Canadian Lawyer

March 2022

The most widely read magazine for Canadian lawyers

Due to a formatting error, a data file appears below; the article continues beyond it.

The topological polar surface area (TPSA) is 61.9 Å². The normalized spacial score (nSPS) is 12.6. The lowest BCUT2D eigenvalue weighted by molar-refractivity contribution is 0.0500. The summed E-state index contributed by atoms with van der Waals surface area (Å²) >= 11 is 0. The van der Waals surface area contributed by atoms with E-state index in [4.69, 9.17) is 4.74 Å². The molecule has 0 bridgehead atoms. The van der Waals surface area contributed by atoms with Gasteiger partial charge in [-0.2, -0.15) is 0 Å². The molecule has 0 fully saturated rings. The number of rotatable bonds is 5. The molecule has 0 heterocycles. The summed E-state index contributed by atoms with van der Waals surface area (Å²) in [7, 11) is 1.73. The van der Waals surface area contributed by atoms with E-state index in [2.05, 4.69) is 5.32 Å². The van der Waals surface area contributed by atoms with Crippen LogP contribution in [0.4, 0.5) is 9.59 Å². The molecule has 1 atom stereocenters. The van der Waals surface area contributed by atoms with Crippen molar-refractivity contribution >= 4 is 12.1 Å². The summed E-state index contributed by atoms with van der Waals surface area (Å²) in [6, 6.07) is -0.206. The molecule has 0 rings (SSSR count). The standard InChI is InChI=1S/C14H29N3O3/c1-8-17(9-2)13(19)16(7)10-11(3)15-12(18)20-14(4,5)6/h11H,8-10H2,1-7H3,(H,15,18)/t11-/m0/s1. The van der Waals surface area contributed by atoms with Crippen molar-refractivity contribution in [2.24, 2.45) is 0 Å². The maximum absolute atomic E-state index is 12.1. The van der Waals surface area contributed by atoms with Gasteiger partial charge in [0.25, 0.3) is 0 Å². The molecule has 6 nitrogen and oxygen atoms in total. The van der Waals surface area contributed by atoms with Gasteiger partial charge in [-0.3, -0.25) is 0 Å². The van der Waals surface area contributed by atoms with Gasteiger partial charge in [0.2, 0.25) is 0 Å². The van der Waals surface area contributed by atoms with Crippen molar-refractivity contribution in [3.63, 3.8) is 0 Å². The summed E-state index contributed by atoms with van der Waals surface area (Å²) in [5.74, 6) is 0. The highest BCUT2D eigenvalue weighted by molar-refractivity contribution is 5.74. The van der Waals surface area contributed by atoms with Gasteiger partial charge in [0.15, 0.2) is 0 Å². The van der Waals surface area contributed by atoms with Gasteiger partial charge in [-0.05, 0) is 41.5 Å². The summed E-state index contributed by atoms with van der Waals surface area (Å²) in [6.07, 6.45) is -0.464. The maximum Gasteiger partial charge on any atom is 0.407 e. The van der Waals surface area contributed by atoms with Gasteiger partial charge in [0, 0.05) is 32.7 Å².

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4 UPFRONT NEWS ANALYSIS DISPUTES OVER workplace vaccine mandates have arisen in workplaces across the country, from the nursing sector to the sportsfield, the trucking industry to the legal profession. In 2022, these policies are the norm, but how they will stand up to legal challenges is still an open question. Despite controversy, vaccine mandates are popular. Sixty-eight per cent of the respondents to an Ipsos poll released in January 2021 said they agreed with manda- tory vaccination for all Canadians, aside from those with a health exemption. This support rose to 78 per cent among respondents aged 55 and older. At the time of writing, approximately 78 per cent of Canadians are fully vaccinated, and 84 per cent have received at least one dose, according to In 2022, the jab dodgers will find getting hired difficult, as vaccination is increasingly becoming a requirement for employers across sectors, including the legal profession. Michelle Dunnill is a branch director at recruitment company Robert Half. She has clients in the legal, management resources, technology, marketing and creative sectors. "What we're hearing from all of our clients, and even more so in the past prob- ably 30 days, is that candidates do need to be fully vaccinated," says Dunnill. "Before, it wasn't a must-have, necessarily, that you were fully vaccinated. And in our new world this year, in 2022, that is the new trend that we're starting to see." She says employers are also pulling offers late in the recruiting process for unvaccin- ated candidates and ending relationships with unvaccinated contractors. Dunnill notes that while these trends are present in the legal profession, she sees them across all sectors. Wildeboer Dellelce LLP has had a vaccine mandate since last August. "It's about the public healthcare system," says Perry Dellelce, a founder and managing partner at the firm. The more people who are vaccinated, the fewer are falling sick and filling up the hospitals, he says. "That's undebatable." People also feel safer coming to work when their co-workers are vaccinated, Dellelce adds. "And we have an obligation to our employees, and everyone, to provide a safe and healthy workplace. "We've always taken pride in our firm, in being a community leader, both in business and in the community … To not have people, part of our team, vaccinated is a statement that we don't care about the community as a whole. And we're just not going to have it." With vaccine mandates becoming the norm, employers are inundating employ- ment lawyers, seeking advice on imple- menting such a policy and on employees seeking recourse after being terminated because of one. "It's a huge issue right now," says Bram Lecker, principal at Lecker & Associates. "I would say one out of every three calls that we get … is based on COVID vaccine mandates" Bram Lecker, Lecker & Associates Vaccine mandates: Are they legal? Vaccine mandates are ubiquitous in Canada's workplaces, but disputes continue to raise the question of legality, writes Aidan Macnab

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